Fire from Heaven!

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When and how many times has God used fire, either coming from heaven or from his presence among the people, to manifest his judgment? Who were the recipients of this holy fire? What was the sin they committed that deserved such a punishment?

Punishing Entrenched Sin

The Bible's first example of God using fire from heaven to pronounce his judgement on sin involved the cities of Sodom, Gomorrah, Admah and Zeboim. These prosperous cities were located close to each other in a fertile valley south of the Dead Sea. Their entrenched sinful lifestyles came to the attention of righteous angels who reported them to God. Jesus then personally came to the earth and confirmed for himself what was taking place (Genesis 18).

God's righteous judgment was experienced by the cities of the plain when fire and brimstone from heaven rained down and destroyed them.

Then the Lord rained upon Sodom and upon Gomorrah brimstone and fire, from the Lord out of heaven. And He overthrew those cities, and all the plain, and all the inhabitants of the cities, and that which grew upon the ground (Genesis 19:24 - 25, HBFV throughout).

Marble Statue of Elijah
Elijah the Prophet
Lorenzetto, 1523

Strange versus Holy Fire

Abihu and Nadab, two of the sons of Aaron the High Priest, served within the tabernacle in the wilderness (Exodus 28:1). One day they offered "strange" or unauthorized fire (Leviticus 10:1) to the Lord. This was likely caused by them being drunk at the time (see verse 9). The judgment against them was swift.

And Nadab and Abihu, the sons of Aaron, each took his censer and put fire in it, and put incense on it, and offered strange fire before the Lord, which He had commanded them not to do. And there went out fire from the Lord and consumed them, and they died before the Lord (Leviticus 10:1 - 2).

Silencing the Complainers

The children of Israel, as was painfully common from the time they left Egypt, complained about a whole host of things. God eventually got tired of hearing their whining and killed some of them through fire. It took Moses' intervention to stop the deaths.

And the people complained about their distress, speaking evil in the ears of the Lord. And the Lord heard it, and His anger was kindled. And the fire of the Lord burned among them and consumed some in the outermost parts of the camp.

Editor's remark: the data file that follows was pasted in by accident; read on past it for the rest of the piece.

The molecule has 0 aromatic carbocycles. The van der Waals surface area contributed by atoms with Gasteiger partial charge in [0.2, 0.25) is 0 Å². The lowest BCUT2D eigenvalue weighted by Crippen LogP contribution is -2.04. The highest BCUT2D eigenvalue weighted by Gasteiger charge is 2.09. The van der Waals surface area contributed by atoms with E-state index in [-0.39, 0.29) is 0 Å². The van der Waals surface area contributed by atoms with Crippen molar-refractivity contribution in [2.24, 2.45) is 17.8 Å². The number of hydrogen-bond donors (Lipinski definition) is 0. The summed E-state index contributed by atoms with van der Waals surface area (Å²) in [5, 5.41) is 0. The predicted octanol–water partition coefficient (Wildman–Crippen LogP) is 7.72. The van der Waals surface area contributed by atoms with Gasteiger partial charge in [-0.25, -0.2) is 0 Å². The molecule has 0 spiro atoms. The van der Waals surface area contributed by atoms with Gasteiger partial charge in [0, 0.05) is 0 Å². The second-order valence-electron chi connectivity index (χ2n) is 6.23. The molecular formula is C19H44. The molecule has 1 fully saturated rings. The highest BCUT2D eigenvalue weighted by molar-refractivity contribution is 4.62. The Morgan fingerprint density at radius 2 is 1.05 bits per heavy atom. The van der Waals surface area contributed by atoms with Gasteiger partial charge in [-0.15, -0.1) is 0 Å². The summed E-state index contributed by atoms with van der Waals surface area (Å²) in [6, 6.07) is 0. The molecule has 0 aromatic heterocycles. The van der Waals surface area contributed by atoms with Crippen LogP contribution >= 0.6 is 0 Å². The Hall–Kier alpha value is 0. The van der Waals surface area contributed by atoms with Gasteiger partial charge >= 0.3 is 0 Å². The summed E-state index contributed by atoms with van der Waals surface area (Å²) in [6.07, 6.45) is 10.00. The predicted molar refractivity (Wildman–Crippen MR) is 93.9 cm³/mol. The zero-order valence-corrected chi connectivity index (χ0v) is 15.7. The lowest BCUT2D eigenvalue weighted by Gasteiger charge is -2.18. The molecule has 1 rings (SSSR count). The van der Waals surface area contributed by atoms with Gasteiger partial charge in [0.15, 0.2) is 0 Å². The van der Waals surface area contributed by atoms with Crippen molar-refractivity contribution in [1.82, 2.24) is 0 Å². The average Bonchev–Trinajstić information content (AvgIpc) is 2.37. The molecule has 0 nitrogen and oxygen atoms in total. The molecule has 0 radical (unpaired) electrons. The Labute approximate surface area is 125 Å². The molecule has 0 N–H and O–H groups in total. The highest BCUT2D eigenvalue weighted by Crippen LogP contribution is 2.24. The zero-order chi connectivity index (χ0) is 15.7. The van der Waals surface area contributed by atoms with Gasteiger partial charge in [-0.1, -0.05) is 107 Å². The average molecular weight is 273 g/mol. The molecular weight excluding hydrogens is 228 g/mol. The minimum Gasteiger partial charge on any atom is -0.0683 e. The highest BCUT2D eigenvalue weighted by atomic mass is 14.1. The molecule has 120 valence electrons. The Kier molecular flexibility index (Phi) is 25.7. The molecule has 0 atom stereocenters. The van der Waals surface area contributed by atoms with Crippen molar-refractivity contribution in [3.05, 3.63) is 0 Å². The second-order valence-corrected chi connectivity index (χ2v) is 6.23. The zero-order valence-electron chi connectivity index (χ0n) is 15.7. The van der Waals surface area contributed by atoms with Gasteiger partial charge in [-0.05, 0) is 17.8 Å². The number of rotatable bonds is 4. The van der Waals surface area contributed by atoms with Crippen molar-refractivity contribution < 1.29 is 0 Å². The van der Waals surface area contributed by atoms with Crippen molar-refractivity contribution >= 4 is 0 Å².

And the people cried to Moses. And when Moses prayed to the Lord, the fire was quenched (Numbers 11:1 - 2).

Stopping a Rebellion

Korah and his followers led a rebellion against Moses and Aaron challenging their authority over the people. While God killed Korah and three Reubenite men by having the earth swallow them alive (Numbers 16:1 - 33), he used fire to consume 250 others who foolishly followed Korah's rebellion.

And there came out a fire from the Lord and burned up the two hundred and fifty men who offered incense (Numbers 16:35).

Quelling a King's Ego

After Israel's evil King Ahab dies, he is succeeded on the throne by his son Ahaziah. After ruling less than two years Ahaziah accidently falls through an upper-floor lattice and becomes seriously ill. Concerned about his chances of survival, he sends messengers to inquire from a pagan god if he will recover or not. The messengers are intercepted by Elijah who tells them to inform the king that he will surely die from his injuries (2Kings 1:2 - 4).

Ahaziah, angered at what he is told, sends 50 military men with their captain to arrest Elijah. The captain, upon seeing the prophet sitting on top of a hill, tersely demands he come down. Elijah's blunt response elicits a heaven sent judgment by fire upon the men!

And Elijah answered and said to the commander of fifty, "If I am a man of God, then let fire come down from the heavens and burn up you and your fifty." And there came down fire from the heavens and burned up him and his fifty (2Kings 1:10).

A second set of fifty men, and their captain, are sent to arrest God's prophet. Once again, Elijah's response results in the men sent from Ahaziah being instantly burned up by fire sent from heaven. A third set of men is then sent by the king. This time, however, the captain humbly comes close to the prophet and begs he and his men be spared the heavenly fire of judgment from God!

And the third commander of fifty came up and fell on his knees before Elijah, and begged him, and said to him, "Man of God, I pray you, let my life and the life of these fifty, your servants, be precious in your sight.

"Behold, fire has come down from the heavens and burned up the first two commanders of fifty with their fifties. Therefore now let my life be precious in your sight." (2Kings 1:13 - 14).

Elijah spares the lives of the soldiers and allows them to escort him to the king (2Kings 1:15).

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